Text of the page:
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Stowe's Rusalka proved a production of some stature. The basic stage concept was strong : massive green pendants, admirably constructed and moving soundlessly (Stowe's technical director, Ian McKillop, was the capable designer), formed a reedy poolside that alternated (well, nearly) from depressing purple-greens (for Jezibaba, the witch) to more optimistic turquoise-blues. Very occasionally these stalactites obstructed -- although much less than in many higher-budget productions featuring comparable devices. Stage darkness was a greater problem : rather sporadic lighting served the grotto feel well, but contrived to cast even sunnier moments -- and there are more than this production let on -- in shadow. A similar problem beset Scottish Opera's production of Dvorák's Jacobin (though not their aerated Dalibor) a few seasons ago : the 'idea' looked good; in the end it dominated excessively.

Robert Secret has tracked down at least one outstanding voice here, and a clutch of very good ones. His star performer is the Water Sprite (or Water Goblin) -- Rusalka's father, and her conscience -- to whom Julian Close brings a bass of massive dimensions.

Julian Close as Rusalka's father, the Water Goblin in Robin Martin Oliver's new production for Stowe Opera of Dvorák's 'Rusalka', designed by Ian McKillop. © John Credland LBIPP 2001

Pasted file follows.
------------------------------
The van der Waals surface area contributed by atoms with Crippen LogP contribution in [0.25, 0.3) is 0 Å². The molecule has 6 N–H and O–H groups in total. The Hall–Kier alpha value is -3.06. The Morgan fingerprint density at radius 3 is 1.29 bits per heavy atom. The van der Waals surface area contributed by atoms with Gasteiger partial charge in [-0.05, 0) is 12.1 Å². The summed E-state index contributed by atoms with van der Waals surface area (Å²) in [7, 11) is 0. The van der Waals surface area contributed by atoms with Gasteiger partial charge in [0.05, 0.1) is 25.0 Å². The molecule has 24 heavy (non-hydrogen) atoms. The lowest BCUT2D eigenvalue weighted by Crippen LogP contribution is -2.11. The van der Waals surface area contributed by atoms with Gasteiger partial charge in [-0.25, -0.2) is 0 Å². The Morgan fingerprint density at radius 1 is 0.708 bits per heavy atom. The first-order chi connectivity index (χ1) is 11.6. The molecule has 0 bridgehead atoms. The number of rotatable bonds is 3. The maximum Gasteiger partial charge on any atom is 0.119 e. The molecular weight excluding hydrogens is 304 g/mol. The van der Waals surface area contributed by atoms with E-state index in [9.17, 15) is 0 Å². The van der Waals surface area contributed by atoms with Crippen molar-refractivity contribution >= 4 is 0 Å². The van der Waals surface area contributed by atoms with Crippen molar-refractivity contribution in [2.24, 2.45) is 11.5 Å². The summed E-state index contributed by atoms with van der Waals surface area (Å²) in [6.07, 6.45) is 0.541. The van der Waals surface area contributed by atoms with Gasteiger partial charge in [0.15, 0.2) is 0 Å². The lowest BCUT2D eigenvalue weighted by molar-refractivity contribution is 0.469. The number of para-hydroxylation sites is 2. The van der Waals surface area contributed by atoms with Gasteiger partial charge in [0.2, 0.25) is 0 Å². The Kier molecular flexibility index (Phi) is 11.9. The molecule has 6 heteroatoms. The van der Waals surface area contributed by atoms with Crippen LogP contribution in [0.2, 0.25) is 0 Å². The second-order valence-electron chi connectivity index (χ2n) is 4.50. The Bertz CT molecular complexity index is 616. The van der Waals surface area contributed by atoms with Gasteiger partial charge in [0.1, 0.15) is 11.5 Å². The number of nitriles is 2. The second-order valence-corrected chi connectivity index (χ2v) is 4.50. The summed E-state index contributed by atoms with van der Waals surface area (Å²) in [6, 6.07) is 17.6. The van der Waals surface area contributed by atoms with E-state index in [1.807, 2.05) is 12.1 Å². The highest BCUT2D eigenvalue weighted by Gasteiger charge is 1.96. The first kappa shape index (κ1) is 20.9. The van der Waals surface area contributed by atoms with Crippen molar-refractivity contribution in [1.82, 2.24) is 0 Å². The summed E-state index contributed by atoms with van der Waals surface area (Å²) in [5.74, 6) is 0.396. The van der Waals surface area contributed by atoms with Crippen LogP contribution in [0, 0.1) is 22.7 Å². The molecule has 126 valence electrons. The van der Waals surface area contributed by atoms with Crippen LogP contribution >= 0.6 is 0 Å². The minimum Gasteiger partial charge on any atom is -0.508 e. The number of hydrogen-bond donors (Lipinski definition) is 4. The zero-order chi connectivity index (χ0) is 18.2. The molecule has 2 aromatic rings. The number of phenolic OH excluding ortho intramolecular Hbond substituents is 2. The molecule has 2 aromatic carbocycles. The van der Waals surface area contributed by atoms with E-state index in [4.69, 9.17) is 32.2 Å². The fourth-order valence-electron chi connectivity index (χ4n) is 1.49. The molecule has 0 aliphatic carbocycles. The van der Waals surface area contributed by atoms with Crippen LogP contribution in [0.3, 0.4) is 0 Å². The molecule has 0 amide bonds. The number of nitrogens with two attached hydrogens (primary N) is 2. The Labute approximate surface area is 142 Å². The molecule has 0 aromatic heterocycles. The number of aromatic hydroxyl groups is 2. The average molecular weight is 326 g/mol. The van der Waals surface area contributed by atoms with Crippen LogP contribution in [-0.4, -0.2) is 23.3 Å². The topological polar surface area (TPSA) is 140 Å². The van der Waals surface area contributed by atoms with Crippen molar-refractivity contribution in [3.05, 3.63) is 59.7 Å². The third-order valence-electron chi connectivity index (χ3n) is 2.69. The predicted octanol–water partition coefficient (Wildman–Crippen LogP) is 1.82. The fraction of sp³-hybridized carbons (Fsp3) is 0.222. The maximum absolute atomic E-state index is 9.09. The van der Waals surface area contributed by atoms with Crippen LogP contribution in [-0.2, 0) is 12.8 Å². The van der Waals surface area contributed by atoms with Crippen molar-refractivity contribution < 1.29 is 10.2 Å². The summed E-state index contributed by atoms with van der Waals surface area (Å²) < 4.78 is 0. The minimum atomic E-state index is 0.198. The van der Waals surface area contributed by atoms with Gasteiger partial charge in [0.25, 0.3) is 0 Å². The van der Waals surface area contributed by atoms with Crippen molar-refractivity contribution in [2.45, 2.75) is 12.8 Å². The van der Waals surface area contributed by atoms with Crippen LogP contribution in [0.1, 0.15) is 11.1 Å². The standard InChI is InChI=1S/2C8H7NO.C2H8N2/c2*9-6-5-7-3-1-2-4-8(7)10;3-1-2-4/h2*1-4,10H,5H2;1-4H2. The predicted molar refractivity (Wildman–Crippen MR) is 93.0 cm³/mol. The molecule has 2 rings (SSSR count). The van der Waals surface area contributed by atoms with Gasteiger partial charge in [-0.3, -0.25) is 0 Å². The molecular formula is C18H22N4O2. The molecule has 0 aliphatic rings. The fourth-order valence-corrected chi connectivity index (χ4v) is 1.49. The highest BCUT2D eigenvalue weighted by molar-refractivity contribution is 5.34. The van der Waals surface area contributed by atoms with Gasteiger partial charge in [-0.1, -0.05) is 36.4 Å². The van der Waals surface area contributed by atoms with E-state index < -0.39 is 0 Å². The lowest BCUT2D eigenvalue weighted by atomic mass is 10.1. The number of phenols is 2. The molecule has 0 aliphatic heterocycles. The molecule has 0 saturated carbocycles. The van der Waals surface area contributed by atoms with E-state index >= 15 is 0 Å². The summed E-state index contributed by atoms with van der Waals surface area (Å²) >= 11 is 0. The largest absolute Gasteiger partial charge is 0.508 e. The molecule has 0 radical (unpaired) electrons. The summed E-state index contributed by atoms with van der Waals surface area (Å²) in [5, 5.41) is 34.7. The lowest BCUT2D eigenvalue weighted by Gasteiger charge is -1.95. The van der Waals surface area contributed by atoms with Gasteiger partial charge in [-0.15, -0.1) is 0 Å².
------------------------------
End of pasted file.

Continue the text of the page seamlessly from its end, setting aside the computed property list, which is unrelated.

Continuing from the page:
Close has already impressed at the Royal Northern College, where his Pistol (in Falstaff) and Dad (Mark-Anthony Turnage's Greek) revealed a meaty lower range and a gift for powerful caricature. He cuts effortlessly through the orchestra, wooing the audience with every word (or woe), freeing Secret to give full vent to the marvellous music Dvorák reserves for him (an echo of his youthful Wagner obsession, gained as an operatic viola player under Smetana's baton), and featuring the whole gamut from Lohengrin to Parsifal, subsumed into his own distinctive late 1890s musical language.

Members of the Court with Marie Vassiliou (Foreign Princess) and David Watkin-Holmes (Prince) in Act II of Dvorák's 'Rusalka', designed by Ian McKillop. © John Credland LBIPP 2001


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Copyright © 7 August 2001 Roderic Dunnett, Coventry, UK





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